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Just eat what you want — 5 Comments

  1. I am convinced that one of the biggest issues that is going to face society in the coming decades is the realisation that our genes are the beginning and end of how our lives will pan out. Everything from health to wealth to death will be predicated in some way on our genetic inheritance. Even obvious self destructive behaviour (over eating, drug use, dangerous activities) will be the result of psychological tendencies that are genetically determined. Crime is going to be a big problem – it will become clear that most crime are being committed by people with certain genetically given traits, and it will fast become apparent that our concept of free will is little more than an illusion. And what do we do then, if one can predict with a decent amount of accuracy the life path of a given child, just by examining his or her genes at birth? How can we punish the criminals, if they can point to their genes as realistic mitigation for their behaviour? How can we encourage the feckless to work and look after themselves when they are genetically incapable of doing so?

  2. I used to obsess over researching healthy food, i.e. the right balance of polyunsaturated vs. monounsaturated fats, avoiding animal fats, not having too much coffee, etc. etc., and then I found that the advice kept changing.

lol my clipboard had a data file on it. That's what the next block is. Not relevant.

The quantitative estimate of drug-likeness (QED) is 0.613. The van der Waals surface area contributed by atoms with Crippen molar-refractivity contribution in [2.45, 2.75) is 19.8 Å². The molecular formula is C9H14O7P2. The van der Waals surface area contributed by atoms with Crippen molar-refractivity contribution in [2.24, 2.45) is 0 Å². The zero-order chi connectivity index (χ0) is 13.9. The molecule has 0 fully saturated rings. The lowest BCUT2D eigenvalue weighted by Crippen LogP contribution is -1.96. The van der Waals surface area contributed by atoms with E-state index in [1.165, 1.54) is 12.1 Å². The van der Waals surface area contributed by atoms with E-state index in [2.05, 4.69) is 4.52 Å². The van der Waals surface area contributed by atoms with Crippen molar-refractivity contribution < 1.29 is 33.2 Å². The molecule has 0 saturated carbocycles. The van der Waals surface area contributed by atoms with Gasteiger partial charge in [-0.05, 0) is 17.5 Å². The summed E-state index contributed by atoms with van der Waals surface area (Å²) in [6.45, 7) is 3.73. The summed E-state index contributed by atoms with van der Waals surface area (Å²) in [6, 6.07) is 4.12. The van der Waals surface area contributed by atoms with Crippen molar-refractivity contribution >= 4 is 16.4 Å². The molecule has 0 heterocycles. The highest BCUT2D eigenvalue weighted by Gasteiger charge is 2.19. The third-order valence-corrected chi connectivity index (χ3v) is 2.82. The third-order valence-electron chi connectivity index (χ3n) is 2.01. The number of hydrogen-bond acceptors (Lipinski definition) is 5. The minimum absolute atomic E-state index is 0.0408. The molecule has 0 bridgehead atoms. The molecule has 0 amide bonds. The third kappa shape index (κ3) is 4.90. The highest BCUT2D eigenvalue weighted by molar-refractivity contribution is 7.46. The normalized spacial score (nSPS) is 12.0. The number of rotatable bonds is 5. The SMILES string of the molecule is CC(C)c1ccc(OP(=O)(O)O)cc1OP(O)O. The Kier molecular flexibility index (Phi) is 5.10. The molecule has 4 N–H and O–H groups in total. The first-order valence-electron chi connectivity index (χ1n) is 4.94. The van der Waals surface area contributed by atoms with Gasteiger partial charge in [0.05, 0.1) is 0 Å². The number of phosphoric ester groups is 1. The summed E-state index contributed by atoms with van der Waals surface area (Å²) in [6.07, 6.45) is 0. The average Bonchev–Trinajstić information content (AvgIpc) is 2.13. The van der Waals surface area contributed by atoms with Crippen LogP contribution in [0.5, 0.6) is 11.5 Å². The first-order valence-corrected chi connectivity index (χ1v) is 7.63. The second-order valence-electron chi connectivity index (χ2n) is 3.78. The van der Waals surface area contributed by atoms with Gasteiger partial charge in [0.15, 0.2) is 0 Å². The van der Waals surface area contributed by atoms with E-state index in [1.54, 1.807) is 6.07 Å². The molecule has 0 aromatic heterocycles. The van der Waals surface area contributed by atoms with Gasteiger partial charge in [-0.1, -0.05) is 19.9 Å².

Finally I thought, how could butter possibly be bad for us? My ancestors have been eating it for many generations. How could a newly invented, processed oil like canola be better?
    I decided to stop researching healthy eating and just make sure I get enough energy, protein, and some fruit and veggies.
    Imagine the world a hundred years ago: Australians were eating a very high protein diet, Indians were eating rice and daal, Japanese were eating tofu and pickles, Kalahari bushmen were eating nothing but bush meat.
    How healthy they were on average depended mostly on how wealthy they were, i.e. how much of these they could eat and how many veggies, eggs etc. they could afford. The actual staples made little difference, and still don’t.
    Humans are like rats. We can eat anything. Just avoid junk food and you’ll be fine.

  3. I always liked the “Telegraph Diet” (which, topically, sounds a lot like Boris, who was on the leader-writing team at the time): “Eat less, and move about more”. Hard to argue with that.

  4. Eat less and move about more seems like good advice. If you move about enough, the eat less part doesn’t apply. I was fascinated by the chapter on diet in an ironman training manual. Main food groups are listed with minimum recommended quantities that you need to get down your gullet to keep you fueled up. I did one a couple of years ago and lost 10 kilos in weight despite eating by the ton. An extreme example I know but true nevertheless.

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